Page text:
The Daily Star of Dhaka reports today that flood-tolerant rice will soon be officially released in Bangladesh.

The flood-tolerant rice varieties (called Sub1- rice) can help farmers, many who live on less than $1/day, dramatically increase yield during floods.

Dave Mackill of the International Rice Research Institute (formerly of UC Davis) led the precision breeding efforts. The team introduced the Sub1 gene into BR-11 and three other varieties that are popular with farmers and consumers. The new BR-11 Sub1 variety has been embraced by farmers in field trials because it is effectively identical to the conventionally bred BR11 parent. The difference is that BR11-Sub1 can survive two weeks of flooding, whereas the conventionally bred variety will die after three days. Achieving this type of stress tolerance is an important goal of plant breeders.

MA Mazid, former chief of the BRRI Regional Station in Rangpur, told The Daily Star that 65 percent farmers cultivate BR-11 during aman season, which is susceptible to flash floods or rainwater over 10 days. “So the Sub1 varieties now hold the potential to become a good replacement for BR-11.”

India released its first submergence-tolerant rice variety in April this year. The Philippines released its variety, called Submarino 1, in July.

More stories and photos on Sub1 rice. This work was carried out with funding from the US Department of Agriculture and the US AID.

Comments

  1. #1 pam ronald
    November 10, 2009

    Sorry Hinemoana! You are right my comment was directed at Husain

  2. #2 Friedrich Kling
    November 10, 2009

    With a projected population of 181,428,000 by 2015 according to the UN, Bangladesh is one of the world’s most densely populated nations. Although the annual population growth rate declined to 1.9% as of 1996, the rate is once again on the rise. Tragically, the Bush administration, as a consequence of an evangelical ideology, cut off foreign aid to nations that practiced family planning, like Bangladesh.

  3. #3 Ewan R
    November 10, 2009

    Names at the bottom of posts are somewhat confusing =)

  4. #4 Hinemoana
    November 10, 2009

    To Pam Ronald

    Um… I think you you misread who that comment was from; your reply makes more sense aimed at Reply#2 (by Husain). I agree with you and Ewan R. I simply expressed my joy at the impending release with a little comment box dance.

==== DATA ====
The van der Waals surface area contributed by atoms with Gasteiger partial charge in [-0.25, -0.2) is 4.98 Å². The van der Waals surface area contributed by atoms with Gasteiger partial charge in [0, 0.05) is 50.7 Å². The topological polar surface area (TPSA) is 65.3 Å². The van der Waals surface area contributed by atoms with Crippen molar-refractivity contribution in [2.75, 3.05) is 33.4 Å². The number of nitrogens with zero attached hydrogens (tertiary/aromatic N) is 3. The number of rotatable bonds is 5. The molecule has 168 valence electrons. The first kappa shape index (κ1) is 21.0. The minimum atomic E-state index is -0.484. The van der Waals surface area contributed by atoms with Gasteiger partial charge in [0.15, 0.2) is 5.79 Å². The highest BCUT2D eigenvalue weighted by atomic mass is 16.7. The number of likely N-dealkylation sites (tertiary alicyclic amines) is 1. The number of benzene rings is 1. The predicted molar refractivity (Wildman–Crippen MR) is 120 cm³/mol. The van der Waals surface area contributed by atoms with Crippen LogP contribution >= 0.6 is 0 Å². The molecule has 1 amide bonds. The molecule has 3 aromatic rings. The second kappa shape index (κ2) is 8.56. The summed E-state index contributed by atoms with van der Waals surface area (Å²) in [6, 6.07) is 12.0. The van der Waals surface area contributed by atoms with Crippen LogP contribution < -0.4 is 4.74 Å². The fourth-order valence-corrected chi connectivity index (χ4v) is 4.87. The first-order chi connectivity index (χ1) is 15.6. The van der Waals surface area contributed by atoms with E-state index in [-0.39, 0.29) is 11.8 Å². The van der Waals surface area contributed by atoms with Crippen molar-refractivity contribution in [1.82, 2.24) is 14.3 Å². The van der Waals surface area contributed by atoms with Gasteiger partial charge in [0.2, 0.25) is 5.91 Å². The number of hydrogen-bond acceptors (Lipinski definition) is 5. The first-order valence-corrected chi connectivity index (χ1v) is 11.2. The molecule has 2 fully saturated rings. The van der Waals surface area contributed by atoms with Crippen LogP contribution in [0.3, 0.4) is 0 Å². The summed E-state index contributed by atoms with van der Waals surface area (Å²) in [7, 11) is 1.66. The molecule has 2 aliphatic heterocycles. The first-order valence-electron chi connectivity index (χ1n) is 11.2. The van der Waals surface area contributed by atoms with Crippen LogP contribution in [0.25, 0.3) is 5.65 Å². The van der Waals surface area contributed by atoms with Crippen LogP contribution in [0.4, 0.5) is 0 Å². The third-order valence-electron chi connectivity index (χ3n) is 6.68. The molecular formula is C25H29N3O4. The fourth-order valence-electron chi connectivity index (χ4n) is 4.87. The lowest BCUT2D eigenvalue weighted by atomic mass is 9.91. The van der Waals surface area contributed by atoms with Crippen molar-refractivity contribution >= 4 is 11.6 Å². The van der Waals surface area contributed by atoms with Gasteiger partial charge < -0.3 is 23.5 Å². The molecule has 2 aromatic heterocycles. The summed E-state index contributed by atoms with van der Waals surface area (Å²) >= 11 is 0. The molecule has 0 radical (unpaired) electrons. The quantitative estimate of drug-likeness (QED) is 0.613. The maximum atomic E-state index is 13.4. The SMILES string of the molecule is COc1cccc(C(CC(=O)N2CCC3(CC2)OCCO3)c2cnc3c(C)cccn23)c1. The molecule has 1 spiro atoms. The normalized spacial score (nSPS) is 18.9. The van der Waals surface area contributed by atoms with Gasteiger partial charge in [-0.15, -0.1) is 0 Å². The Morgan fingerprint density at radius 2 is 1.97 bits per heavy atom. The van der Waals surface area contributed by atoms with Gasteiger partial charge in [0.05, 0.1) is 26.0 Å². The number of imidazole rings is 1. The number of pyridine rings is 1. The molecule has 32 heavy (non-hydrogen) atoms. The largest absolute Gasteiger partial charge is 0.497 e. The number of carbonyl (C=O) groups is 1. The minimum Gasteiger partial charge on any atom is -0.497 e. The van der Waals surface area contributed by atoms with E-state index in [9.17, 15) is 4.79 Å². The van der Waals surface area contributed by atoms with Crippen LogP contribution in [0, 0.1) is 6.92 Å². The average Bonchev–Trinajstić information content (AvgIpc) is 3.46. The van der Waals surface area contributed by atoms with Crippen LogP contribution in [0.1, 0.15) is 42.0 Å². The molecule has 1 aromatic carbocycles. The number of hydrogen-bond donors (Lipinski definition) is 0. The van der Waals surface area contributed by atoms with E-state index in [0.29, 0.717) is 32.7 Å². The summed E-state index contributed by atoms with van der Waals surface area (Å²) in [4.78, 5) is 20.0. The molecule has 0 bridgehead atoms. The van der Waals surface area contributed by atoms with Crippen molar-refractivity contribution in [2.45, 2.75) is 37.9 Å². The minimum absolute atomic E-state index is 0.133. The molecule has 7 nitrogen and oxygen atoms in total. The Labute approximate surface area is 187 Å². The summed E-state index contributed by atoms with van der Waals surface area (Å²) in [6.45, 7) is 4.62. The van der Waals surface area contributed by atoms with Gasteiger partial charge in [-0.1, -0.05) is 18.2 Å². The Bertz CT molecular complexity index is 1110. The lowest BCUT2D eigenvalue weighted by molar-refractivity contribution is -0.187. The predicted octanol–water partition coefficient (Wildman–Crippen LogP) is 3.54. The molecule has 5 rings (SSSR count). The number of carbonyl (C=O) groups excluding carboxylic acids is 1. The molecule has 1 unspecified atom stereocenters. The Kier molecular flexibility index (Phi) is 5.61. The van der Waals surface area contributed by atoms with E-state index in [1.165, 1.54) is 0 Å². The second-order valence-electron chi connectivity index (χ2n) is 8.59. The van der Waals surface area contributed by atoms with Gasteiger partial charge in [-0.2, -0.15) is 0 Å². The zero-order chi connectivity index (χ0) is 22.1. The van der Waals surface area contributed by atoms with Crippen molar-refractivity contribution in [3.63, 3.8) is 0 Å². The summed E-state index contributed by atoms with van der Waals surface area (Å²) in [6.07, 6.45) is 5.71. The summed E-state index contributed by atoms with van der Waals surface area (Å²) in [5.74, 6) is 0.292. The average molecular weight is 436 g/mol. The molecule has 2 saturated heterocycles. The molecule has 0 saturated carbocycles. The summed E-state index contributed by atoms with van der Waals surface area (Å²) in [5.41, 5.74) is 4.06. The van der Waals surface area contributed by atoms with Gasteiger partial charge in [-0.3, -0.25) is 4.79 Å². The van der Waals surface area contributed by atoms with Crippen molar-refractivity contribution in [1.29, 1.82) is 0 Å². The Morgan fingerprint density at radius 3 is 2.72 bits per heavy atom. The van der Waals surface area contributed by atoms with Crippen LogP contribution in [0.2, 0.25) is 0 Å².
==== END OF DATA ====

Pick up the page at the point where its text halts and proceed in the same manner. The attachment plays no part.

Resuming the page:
:-)

  5. #5 Pam Ronald
    November 9, 2009

    Hinemoana

    tsk, tsk you have not been doing your homework. Sub1 rice was developed in the PUBLIC sector not the private sector and is distributed through national seed certification centers at NO EXTRA COST to the farmer. Farmer can grow the seed, self it and replant.

    And they have.

  6. #6 Ewan R
    November 8, 2009

    Husain –

    I dont know the ins and outs of this variety however lets assume that everything you say is exactly correct.

    This would mean that in a perfect year – the farmer buying the flood resistant rice would indeed not be better off, with a middleman profiting from the seed purchase.

    In a year where a farmer’s fields suffer flooding of greater than 3 days and less than 2 weeks – the farmer who utilizes flood resistant rice will make a profit. The farmer who does not – well, they will not make a profit, as to my knowledge dead rice has very little profitability.

    Your other arguement against increasing yields due to driving the commodity price is also pretty counter-intuitive and I believe silly unless the suggestion is that Bangladeshi productivity is the sole driver of rice prices – if you take your arguement to its ultimate conclusion then the Bangladeshi farmers should band together and reduce their yields, perhaps by leaving 50% of their cultivatable land barren – if an increase in yield is enough to drive their income down 10c then perhaps this 50% decrease could up incomes 10-50%.

    Looking at how the introduction of a more expensive seed with a resistance which increased yields impacted farmers one country over as a comparison – the introduction of Bt cotton in India increased farmer income 30-100% (and possibly beyond, I’ve lost my reference for now, so will stay ‘conservative’ with an upper limit of 100%) by increasing yields while utilizing more expensive seeds – unless the cost of the seed is exactly the value of the increased yield (which is an untenable pricing policy in the first place) farmers will always benefit from an increase in yield.

  7. #7 Husain
    November 8, 2009

    In the bigger picture, this makes little difference to the farmer, for all the extra money profited from the harvest will go into buying the seeds in the first place, not to mention increased harvests will reduce the price of commodity, and so, where he used to live on $1/day, the humble bangladeshi farmer now sustains his being with 90 cents/day…

    No, increased harvests are not an answer to the poverty in Bangladesh. They aid no-one but the middleman between farmer and consumer.

  8. #8 Hinemoana
    November 7, 2009

    Yay! *does a little dance*

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